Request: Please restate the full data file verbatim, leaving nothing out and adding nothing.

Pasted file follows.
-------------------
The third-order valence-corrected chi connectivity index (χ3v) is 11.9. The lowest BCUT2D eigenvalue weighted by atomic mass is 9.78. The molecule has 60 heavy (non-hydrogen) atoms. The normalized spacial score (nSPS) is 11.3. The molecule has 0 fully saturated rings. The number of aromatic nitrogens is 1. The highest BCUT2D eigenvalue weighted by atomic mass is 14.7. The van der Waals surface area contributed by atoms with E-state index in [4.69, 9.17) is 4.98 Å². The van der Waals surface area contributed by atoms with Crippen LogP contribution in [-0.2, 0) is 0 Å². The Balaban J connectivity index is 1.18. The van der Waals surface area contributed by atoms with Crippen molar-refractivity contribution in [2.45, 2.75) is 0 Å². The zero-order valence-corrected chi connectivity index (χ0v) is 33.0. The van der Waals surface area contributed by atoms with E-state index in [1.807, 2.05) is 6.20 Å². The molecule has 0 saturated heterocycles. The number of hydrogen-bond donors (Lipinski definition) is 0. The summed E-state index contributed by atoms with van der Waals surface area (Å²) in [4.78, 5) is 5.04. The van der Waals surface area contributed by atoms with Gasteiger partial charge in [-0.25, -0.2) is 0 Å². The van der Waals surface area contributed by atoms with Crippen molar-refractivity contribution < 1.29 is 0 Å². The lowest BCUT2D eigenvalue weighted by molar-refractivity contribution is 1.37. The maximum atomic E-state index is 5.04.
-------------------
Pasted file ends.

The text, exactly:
The third-order valence-corrected chi connectivity index (χ3v) is 11.9. The lowest BCUT2D eigenvalue weighted by atomic mass is 9.78. The molecule has 60 heavy (non-hydrogen) atoms. The normalized spacial score (nSPS) is 11.3. The molecule has 0 fully saturated rings. The number of aromatic nitrogens is 1. The highest BCUT2D eigenvalue weighted by atomic mass is 14.7. The van der Waals surface area contributed by atoms with E-state index in [4.69, 9.17) is 4.98 Å². The van der Waals surface area contributed by atoms with Crippen LogP contribution in [-0.2, 0) is 0 Å². The Balaban J connectivity index is 1.18. The van der Waals surface area contributed by atoms with Crippen molar-refractivity contribution in [2.45, 2.75) is 0 Å². The zero-order valence-corrected chi connectivity index (χ0v) is 33.0. The van der Waals surface area contributed by atoms with E-state index in [1.807, 2.05) is 6.20 Å². The molecule has 0 saturated heterocycles. The number of hydrogen-bond donors (Lipinski definition) is 0. The summed E-state index contributed by atoms with van der Waals surface area (Å²) in [4.78, 5) is 5.04. The van der Waals surface area contributed by atoms with Gasteiger partial charge in [-0.25, -0.2) is 0 Å². The van der Waals surface area contributed by atoms with Crippen molar-refractivity contribution < 1.29 is 0 Å². The lowest BCUT2D eigenvalue weighted by molar-refractivity contribution is 1.37. The maximum atomic E-state index is 5.04.